Renowned Hall of Famer Harold "Pie" Traynor, Pittsburgh Pirates third baseman, appears toward the end of the film in a cameo. The ballplayer-turned manager-turned sports announcer plays a Pirates coach in the film and also was hired to serve as the film's technical sports advisor.
The manager, McGovern's, apartment number is 316. That's the most quoted scripture from the Bible, John 3:16, "For God so loved the world that He gave His only begotten son, that whosoever believeth in Him should not perish, but have everlasting life." Perhaps a little subliminal heavenly connection?
The greenery behind the left field wall behind Forbes Field is known as Shenley Park and the white tomb stone in center field is called the Barney Dreyfuss monument . Dreyfuss was the original owner of the Pittsburgh club.
For the top of the 9th inning, the Pirates are shown taking the field but without wearing baseball gloves/mitts. It was common practice until the mid-1950s for major league baseball players to leave their baseball gloves on the field at the end of a half inning instead of taking them back to the dugout. A new ruling in 1954 specifically stipulated that ballplayers cannot leave equipment on the field. As this film was made prior to that ruling (released in 1951), it pre-dates the 1954 ruling and thus the players leaving the dugout and taking the field 'gloveless' is shown correctly.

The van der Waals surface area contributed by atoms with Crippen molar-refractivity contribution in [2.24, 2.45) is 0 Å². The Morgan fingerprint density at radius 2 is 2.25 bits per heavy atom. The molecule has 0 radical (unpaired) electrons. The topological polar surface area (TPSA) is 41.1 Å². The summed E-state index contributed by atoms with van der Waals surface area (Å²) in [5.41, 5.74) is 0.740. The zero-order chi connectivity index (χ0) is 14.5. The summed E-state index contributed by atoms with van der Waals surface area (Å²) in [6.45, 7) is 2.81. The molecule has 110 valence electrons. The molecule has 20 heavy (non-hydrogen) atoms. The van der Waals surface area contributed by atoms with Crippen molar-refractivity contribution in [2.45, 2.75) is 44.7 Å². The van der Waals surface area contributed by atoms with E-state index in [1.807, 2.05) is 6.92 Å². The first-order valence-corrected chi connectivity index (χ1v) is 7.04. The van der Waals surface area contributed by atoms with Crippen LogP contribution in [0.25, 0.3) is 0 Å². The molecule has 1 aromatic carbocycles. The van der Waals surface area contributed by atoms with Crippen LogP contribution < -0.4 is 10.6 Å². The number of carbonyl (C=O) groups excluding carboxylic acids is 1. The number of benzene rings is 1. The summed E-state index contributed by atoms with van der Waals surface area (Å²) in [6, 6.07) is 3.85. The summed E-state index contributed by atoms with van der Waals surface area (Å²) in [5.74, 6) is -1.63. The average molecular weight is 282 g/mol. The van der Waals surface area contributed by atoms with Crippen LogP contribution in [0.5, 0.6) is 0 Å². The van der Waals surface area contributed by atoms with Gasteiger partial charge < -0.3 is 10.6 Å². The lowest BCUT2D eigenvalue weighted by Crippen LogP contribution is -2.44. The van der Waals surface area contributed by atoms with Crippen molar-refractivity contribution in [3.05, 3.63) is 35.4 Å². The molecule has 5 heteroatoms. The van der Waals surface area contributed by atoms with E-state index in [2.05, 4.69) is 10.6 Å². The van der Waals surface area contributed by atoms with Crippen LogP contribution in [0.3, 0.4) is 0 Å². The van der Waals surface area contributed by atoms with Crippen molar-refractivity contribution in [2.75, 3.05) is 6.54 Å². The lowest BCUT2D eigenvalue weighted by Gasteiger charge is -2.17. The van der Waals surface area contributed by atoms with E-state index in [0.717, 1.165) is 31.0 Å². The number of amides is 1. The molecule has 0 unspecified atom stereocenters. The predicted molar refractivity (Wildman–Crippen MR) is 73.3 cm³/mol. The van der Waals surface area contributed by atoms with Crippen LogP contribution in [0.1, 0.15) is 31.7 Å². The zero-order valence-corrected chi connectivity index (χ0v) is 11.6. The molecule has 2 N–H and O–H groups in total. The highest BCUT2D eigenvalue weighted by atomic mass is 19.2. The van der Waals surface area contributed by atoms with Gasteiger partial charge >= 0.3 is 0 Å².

In the real world, the 1951 New York baseball Giants won the National league pennant in a three-game playoff over the Brooklyn Dodgers with the help of some angels of their own as Brooklyn was leading 4-2 in the bottom of the ninth inning when the miracle of Coogan's Bluff occurred as Bobby Thompson hit the SHOT HEARD ROUND THE WORLD, a three-run homer, defeating Brooklyn 5-4.
The cursing in the film was handled by taking an actual recording of classic double-talk, cutting it into multiple segments of one or two syllables, rearranging them and pasting them back together. A similar trick was used 31 years later in Star Trek II: The Wrath of Khan (1982) when Spock speaks to Savaak in the Vulcan language. While many assume that this was a simple reversal of the audio, this is not the case.